Donald Trump continues to maintain his large lead nationally and in New Hampshire while trailing Ted Cruz slightly in Iowa. Trump’s sustained success since July, despite all the pundits’ repeated predictions that he would soon fade, has created a minor cottage industry of attempts to understand how he does it. One factor is undoubtedly the massive media coverage he continues to generate even as the major media begin to wonder if they are responsible for his success and have been complicit in creating a monster.
What seems to draw Republicans to him is not only that he is not part of the political establishment but that they feel he is the most decisive, most competent, and most electable candidate, even if they don’t think he is particularly likable or compassionate. When others attack him, it makes them like him even more.
His rallies involve him speaking without notes for close to an hour and keeping the crowd totally engaged, which is no mean feat as any public speaker will tell you. Ed Pilkington of The Guardian has been attending Trump’s rallies and he says that humor is Trump’s main weapon.
Long before he fires up his loyal supporters, before he hits them with outrageous comments that send shockwaves around the world, he makes them laugh.
He looks like the man he is: a real estate developer with dodgy hair. But don’t underestimate the guy – he has the intuition and timing of a stand-up comedian.
Holding his hands out wide like a preacher, the second finger of his right hand pointed to the heavens for added purpose, he reduces his audience within minutes to fits of laughter. It could be any comedy store on a Monday night, except you then realize that there’s something odd about what he’s inviting the crowd to find so funny.
Jennifer Merciaca studies American political rhetoric and she discusses the “rhetorical brilliance” of his style and says that there are five elements that stand out.
First, Trump draws on the myth of American exceptionalism. He depicts the United States as the world’s best hope: there is only one chosen nation and, as president, all of his decisions work toward making America great. By tying himself to American exceptionalism – while classifying his detractors as “weak” or “dummies” – he’s able to position his critics as people who don’t believe in, or won’t contribute to, the “greatness” of the nation.
Trump also uses fallacious and divisive rhetorical techniques that prevent him from being questioned or backed into a corner.
He often uses ad populum arguments, which are appeals to the wisdom of the crowd (“polls show,” “we’re winning everywhere”).
When opponents question his ideas or stances, he’ll employ ad hominem attacks – or criticisms of the person, rather than the argument (dismissing his detractors as “dummies,” “weak” or “boring”). Perhaps most famously, he derided Carly Fiorina’s appearance when she started to go up in the polls after the first Republican debate (“Look at that face!” he cried. “Would anyone vote for that? Can you imagine that, the face of our next president?”).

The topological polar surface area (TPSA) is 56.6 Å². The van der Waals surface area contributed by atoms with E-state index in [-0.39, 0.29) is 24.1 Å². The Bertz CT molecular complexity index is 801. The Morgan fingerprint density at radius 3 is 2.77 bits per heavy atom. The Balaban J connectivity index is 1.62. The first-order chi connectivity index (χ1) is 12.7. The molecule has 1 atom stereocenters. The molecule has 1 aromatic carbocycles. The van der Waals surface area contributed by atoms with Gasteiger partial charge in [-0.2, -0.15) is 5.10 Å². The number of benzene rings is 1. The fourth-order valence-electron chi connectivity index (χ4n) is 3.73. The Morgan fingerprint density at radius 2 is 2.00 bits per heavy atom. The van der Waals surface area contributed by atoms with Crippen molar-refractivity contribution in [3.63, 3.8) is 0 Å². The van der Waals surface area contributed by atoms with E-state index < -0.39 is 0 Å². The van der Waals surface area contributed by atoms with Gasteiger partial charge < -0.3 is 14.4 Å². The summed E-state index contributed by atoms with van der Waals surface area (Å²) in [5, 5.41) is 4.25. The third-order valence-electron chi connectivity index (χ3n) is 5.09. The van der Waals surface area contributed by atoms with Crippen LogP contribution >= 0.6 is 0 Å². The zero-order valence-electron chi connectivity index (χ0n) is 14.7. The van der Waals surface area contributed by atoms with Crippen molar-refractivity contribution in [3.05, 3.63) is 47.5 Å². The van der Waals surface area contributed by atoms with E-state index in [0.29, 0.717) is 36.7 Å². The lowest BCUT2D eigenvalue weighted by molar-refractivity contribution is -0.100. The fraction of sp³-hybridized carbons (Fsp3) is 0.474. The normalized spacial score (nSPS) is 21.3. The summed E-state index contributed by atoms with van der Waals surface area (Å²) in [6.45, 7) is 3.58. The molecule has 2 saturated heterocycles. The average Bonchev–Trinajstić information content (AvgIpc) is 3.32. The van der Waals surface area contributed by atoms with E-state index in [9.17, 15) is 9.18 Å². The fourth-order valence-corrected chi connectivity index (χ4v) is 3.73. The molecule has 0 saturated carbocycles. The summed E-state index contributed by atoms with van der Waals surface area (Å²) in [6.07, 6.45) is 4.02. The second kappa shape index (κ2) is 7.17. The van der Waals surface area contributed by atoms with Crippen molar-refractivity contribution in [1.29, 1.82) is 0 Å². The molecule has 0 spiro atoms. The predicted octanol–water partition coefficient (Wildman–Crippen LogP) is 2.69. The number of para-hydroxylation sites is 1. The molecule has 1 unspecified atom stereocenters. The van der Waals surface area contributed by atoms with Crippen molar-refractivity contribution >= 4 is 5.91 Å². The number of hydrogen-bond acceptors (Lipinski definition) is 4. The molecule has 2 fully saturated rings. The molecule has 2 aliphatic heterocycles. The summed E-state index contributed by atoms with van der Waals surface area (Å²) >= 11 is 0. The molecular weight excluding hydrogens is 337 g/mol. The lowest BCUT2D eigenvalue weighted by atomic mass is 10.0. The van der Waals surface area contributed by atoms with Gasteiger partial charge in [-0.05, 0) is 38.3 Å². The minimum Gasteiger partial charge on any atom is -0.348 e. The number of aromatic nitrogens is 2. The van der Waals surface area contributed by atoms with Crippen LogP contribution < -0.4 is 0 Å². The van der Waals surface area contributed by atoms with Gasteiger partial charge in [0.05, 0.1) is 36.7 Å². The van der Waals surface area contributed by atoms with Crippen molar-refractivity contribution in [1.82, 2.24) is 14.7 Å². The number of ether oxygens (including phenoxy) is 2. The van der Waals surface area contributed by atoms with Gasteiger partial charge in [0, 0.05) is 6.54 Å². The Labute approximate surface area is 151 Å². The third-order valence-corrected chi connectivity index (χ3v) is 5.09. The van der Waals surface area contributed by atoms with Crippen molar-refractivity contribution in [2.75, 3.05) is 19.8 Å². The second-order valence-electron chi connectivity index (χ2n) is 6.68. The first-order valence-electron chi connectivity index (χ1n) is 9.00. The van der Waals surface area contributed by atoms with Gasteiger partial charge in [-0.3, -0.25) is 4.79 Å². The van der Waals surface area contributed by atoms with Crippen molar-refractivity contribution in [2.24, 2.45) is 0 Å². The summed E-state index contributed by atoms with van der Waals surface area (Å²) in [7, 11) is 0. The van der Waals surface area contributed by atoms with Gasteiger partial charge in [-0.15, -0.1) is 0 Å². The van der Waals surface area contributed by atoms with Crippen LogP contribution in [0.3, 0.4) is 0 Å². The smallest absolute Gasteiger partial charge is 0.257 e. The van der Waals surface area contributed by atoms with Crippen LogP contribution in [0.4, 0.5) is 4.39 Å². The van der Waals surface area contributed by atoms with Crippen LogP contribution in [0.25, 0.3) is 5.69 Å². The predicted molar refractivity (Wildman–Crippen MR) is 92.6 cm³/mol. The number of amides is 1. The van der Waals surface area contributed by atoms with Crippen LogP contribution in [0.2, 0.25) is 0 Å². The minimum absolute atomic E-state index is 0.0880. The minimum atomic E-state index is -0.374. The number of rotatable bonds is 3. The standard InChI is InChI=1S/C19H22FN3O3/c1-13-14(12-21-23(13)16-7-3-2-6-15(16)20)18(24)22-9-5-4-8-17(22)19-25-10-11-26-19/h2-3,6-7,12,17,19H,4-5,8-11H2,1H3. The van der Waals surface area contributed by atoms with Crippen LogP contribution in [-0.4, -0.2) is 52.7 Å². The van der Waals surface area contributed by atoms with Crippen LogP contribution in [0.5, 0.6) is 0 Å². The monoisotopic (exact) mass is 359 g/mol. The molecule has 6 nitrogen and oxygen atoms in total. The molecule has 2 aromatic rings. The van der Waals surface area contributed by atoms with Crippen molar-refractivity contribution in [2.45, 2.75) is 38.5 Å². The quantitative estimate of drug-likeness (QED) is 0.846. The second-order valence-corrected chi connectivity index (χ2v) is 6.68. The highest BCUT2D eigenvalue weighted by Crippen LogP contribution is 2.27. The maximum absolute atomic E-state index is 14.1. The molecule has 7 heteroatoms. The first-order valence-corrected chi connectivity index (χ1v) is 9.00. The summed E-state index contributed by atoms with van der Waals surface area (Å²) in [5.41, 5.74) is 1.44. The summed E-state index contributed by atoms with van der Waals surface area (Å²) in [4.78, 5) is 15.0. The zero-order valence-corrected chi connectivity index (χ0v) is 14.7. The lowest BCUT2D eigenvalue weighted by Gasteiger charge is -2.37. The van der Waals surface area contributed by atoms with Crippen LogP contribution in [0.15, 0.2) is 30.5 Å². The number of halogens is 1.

Finally, his speeches are often peppered with ad baculum arguments, which are threats of force (“when people come after me they go down the tubes”).
Some of us may not see his style as brilliant and instead view it as too discursive and full of digressions and distracting asides. For contrast, here is Abraham Lincoln’s Gettysburg address, delivered on November 19, 1863, following a bloody battle in the middle of the brutal civil war that threatened to tear the country apart. It is often correctly held up as an example of powerful and concise speechmaking. Here it is in its entirety, consisting of only 278 words.
Four score and seven years ago our fathers brought forth on this continent, a new nation, conceived in Liberty, and dedicated to the proposition that all men are created equal.
Now we are engaged in a great civil war, testing whether that nation, or any nation so conceived and so dedicated, can long endure. We are met on a great battle-field of that war.
We have come to dedicate a portion of that field, as a final resting place for those who here gave their lives that that nation might live. It is altogether fitting and proper that we should do this.
But, in a larger sense, we can not dedicate — we can not consecrate — we can not hallow — this ground. The brave men, living and dead, who struggled here, have consecrated it, far above our poor power to add or detract. The world will little note, nor long remember what we say here, but it can never forget what they did here. It is for us the living, rather, to be dedicated here to the unfinished work which they who fought here have thus far so nobly advanced. It is rather for us to be here dedicated to the great task remaining before us — that from these honored dead we take increased devotion to that cause for which they gave the last full measure of devotion — that we here highly resolve that these dead shall not have died in vain — that this nation, under God, shall have a new birth of freedom — and that government of the people, by the people, for the people, shall not perish from the earth.
Reader Jake sent me this piece by Jay Jochnowitz that uses Trump’s rhetorical style to accurately capture how Trump would have expressed those same sentiments. Here’s how Trump would have dealt with just the first paragraph.
So, 80-some-odd years ago, the Founding Fathers — a great group of people, just great, am I right? — started this country, with the idea of liberty, with the whole point that men are created equal. And let’s be clear, and I know I’m going to get in trouble for this with the media, but as you know, I tell it like it is: they meant white men. That’s what they meant. And yeah, I know, they didn’t mention women, for whom of course I have the greatest respect. I love women. But they didn’t mention them, so what can I say? That’s what they did.
Take a moment to savor the full piece. It’s worth it.